LHS implements Tandem app into curriculum


Katie Felsl

The app Tandem has been used by Spanish IV honors classes and has raised some concerns from parents and students.

Libertyville Spanish IV classes have introduced a new element to the standard curriculum to connect with native speakers from Spanish-speaking countries through an app called Tandem, which has been around since 2014.

The idea of using Tandem was brought to the attention of Spanish IV teacher Mrs. Emily Koerner by one of her students during first semester. The app allows people to connect with anyone around the world who also has an account on the app; its stated goal is to help users practice their language skills with native speakers.

“You make an account and specify what language you are fluent in and what language you are trying to become better at. You can then talk with someone by texting, calling or videochatting all through the app,” explained senior Brynn Miller over email.

The app had to get approved to be used by the LHS administration as standard protocol calls for. All profiles made have to be reviewed and approved by Tandem itself, which is based in Berlin, Germany, and the Spanish IV teachers checked all profiles as well.  

During class periods when the app is used, the teachers bring the students to an innovative learning room in the school or to the language lab, a place at LHS where students in foreign language classes usually spend one day a week doing cultural and speaking-based activities, to talk with their partners on the app for 30 minutes. In those 30 minutes, they speak Spanish for the first half and English the second half. LHS students want to learn more Spanish and the native speakers want to learn English.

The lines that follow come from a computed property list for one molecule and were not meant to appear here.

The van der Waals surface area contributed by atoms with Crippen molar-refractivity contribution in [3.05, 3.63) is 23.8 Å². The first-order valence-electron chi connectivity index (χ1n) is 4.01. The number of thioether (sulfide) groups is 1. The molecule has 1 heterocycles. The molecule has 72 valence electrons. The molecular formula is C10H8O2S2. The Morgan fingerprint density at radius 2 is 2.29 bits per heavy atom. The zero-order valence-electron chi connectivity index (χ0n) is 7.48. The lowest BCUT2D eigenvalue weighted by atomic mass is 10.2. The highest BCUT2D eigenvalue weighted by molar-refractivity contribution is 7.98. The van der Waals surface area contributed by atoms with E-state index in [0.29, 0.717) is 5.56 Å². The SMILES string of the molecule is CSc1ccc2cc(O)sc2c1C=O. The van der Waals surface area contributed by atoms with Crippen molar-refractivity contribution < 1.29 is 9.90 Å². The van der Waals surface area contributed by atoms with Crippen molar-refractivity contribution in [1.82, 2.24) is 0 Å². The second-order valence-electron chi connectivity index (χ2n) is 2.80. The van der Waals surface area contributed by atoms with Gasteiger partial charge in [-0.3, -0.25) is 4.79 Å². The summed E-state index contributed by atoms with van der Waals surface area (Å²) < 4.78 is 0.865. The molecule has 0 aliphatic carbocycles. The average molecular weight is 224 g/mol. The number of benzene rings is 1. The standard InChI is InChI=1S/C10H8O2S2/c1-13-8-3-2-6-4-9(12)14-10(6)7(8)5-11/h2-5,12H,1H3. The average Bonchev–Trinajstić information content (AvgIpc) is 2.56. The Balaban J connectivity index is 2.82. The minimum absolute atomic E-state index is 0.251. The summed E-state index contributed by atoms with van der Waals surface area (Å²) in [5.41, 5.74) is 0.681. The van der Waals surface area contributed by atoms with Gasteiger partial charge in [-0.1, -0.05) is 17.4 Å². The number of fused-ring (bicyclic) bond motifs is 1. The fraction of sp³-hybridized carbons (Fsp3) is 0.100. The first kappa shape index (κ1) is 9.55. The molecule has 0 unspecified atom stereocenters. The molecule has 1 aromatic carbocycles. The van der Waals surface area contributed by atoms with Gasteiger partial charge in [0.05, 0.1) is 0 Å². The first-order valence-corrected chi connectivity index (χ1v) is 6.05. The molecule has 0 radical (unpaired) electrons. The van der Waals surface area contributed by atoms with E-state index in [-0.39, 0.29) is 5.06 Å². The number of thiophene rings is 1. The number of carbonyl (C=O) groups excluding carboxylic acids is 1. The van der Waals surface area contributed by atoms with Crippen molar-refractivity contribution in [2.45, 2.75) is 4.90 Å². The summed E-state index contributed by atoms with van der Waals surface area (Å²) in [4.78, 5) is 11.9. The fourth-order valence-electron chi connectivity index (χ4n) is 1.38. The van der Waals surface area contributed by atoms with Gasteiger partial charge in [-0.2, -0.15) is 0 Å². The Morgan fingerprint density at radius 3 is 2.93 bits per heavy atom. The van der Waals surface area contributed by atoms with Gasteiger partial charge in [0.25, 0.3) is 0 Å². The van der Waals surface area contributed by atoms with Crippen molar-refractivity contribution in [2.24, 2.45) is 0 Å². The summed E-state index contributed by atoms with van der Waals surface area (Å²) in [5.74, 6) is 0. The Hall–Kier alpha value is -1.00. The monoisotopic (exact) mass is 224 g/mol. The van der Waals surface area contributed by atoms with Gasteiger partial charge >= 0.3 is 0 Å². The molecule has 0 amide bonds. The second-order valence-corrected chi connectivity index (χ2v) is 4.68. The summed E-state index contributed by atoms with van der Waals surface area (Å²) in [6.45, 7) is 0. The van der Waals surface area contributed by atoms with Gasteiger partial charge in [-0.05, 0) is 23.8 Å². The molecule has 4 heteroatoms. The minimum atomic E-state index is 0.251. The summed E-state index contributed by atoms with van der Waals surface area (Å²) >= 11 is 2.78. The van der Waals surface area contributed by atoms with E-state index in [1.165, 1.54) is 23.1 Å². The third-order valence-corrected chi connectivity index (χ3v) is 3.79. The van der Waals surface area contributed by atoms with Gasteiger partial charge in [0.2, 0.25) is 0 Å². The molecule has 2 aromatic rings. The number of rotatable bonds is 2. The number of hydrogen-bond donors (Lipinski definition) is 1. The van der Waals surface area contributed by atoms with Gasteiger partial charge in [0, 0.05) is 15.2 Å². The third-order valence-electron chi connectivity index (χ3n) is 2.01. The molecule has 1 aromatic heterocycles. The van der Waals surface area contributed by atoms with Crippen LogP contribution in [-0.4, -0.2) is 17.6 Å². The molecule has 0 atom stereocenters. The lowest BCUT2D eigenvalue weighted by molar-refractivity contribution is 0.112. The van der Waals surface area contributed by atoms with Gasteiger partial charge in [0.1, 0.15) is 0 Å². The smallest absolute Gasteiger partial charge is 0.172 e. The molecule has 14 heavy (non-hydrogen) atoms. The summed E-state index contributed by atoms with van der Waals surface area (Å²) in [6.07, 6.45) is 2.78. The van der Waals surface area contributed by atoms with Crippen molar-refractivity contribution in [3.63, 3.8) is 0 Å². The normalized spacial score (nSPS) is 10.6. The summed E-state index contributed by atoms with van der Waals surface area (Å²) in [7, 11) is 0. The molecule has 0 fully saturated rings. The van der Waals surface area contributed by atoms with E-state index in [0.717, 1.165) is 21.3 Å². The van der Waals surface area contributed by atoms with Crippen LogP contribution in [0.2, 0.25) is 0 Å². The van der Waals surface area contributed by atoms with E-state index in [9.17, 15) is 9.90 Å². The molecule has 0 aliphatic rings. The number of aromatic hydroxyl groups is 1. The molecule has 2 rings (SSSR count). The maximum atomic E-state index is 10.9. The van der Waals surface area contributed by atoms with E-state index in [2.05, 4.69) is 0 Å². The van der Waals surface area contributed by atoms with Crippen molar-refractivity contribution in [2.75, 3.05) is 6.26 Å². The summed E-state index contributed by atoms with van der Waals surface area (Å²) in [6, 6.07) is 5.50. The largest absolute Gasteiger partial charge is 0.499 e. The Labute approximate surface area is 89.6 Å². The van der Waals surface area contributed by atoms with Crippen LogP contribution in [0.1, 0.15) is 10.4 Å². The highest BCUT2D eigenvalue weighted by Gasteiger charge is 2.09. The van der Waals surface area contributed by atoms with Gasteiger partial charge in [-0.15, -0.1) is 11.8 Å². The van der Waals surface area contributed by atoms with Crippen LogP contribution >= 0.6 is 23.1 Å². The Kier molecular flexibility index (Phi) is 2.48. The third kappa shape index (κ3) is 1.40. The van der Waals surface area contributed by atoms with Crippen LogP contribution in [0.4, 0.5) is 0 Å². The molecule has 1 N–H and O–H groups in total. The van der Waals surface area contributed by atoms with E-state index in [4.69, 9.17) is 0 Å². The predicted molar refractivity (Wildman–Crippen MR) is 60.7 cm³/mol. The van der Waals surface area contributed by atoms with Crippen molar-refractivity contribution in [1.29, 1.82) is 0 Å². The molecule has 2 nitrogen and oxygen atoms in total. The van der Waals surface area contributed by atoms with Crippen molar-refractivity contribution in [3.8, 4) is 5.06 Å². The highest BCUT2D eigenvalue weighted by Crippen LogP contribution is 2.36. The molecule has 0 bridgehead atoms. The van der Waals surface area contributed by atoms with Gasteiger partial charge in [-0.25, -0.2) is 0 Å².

“[The app] doesn’t change our curriculum, but it enhances the curriculum and brings it to life,” explained Mrs. Koerner.

The Spanish IV teachers want LHS students talking with the same person on the app as much as possible to build the relationship between the two people but know that because of the time differences and not all of the speakers being in school, that’s not always going to work out.  

“The relationship between the students and their partners are mutual, which is why the app is called Tandem because it’s always going back and forth,” Mrs. Schreck said.

Mrs. Koerner and Mrs. Schreck explained that when the classes first started to use the app, some students reported inappropriate activity to their teachers. Specifically, there were inappropriate photos being sent from some native Spanish speakers of themselves to LHS students. These accounts have been since blocked and no more inappropriate messaging has been sent to LHS students said Mrs. Koerner.

The Spanish teachers have  acknowledged parents have shared their concerns with the administration and teachers about the usage of the app. Teachers have talked about the same concerns and want the students to be as safe as possible. The students have to send in screenshots of all conversations they have with their native-speaking partners in their weekly log, in case there is inappropriate behavior.

To avoid any other mishaps on the app, it has a block and flag feature that allows any user on the app to be reviewed by Tandem. The person can be blocked in the settings of the app and it automatically sends a notification to people at Tandem for the flagged content or user to be reviewed. The content could be inappropriate verbal or visual content.  In addition, the Spanish IV classes all received lessons on how to stay safe on the internet before the app was introduced.

Despite the issues that have arisen, the Spanish IV teachers are happy with the results they are seeing. Students are more excited to integrate the words they are learning and are getting a sense of how people speak Spanish on a day-to-day basis.

“It has helped me learned some Spanish slang and become more comfortable talking in Spanish,” Miller said.